Some of the biggest health insurance companies in the country are poised to benefit from the debate over expanding Medicaid in Virginia, regardless of its outcome.
Gov. Terry McAuliffe is proposing a two-year pilot of an expanded Medicaid program, a suggestion he hopes will persuade Republicans to end an impasse over the state’s budget.
The Affordable Care Act may not be affordable to everyone.
For children, those younger than 19, dental care is a pediatric service that must be covered as an essential benefit.
A state report says a mistake with Maryland’s defective health care exchange could cost the state $30.5 million.
The Virginia House and Senate are split on whether to accept federal Medicaid funds to provide health insurance to as much as 400,000 low-income residents.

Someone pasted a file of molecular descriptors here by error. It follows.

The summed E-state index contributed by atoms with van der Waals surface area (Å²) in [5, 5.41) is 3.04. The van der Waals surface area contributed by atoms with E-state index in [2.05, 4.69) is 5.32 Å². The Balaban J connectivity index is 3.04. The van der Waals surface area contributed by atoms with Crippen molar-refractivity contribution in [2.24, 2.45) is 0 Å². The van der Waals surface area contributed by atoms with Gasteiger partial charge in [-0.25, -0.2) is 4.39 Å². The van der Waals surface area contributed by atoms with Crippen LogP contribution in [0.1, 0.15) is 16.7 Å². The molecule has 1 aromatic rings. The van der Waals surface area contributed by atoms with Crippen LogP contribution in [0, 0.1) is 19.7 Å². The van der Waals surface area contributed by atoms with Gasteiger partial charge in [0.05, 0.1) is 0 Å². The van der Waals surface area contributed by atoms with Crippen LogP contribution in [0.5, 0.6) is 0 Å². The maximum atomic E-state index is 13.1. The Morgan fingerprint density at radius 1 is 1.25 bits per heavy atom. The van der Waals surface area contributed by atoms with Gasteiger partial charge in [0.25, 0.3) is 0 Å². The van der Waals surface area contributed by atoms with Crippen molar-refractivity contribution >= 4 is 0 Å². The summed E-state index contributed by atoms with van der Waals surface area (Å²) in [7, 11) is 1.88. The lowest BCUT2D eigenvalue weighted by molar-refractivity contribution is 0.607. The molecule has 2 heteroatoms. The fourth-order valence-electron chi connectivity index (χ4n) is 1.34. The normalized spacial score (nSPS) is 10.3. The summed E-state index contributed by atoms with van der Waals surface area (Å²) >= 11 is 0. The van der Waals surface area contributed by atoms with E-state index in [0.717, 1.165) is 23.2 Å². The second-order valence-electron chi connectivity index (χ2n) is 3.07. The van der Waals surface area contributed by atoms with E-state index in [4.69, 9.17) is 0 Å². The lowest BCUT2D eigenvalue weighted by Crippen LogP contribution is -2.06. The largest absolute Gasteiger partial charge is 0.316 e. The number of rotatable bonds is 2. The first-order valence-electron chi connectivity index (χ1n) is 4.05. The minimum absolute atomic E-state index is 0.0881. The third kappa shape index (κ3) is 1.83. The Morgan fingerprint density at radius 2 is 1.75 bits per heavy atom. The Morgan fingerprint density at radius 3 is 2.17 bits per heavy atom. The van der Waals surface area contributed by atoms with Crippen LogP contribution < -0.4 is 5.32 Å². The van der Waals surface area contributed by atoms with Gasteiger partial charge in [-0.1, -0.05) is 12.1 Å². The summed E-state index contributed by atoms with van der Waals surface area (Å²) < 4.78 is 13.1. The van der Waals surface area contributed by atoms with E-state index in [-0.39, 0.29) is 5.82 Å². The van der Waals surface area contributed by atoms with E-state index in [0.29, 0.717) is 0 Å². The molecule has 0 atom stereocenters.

Gov. Terry McAuliffe has plenty of allies in his efforts to expand Medicaid eligibility in Virginia, including the state’s hospitals, insurance companies, several business organizations, liberal advocacy groups, and even some Republican state senators.
Budget experts for Congress say fewer uninsured people than expected will get covered this year through President Barack Obama’s health care law.
Families shopping for health insurance through the new federal marketplace are running into trouble getting everyone covered when children are eligible for Medicaid but their parents are not.
Gov. Terry McAuliffe wants lawmakers to give him the authority to expand Medicaid eligibility on his own if a state commission doesn’t act by the end of the 2014 legislative session.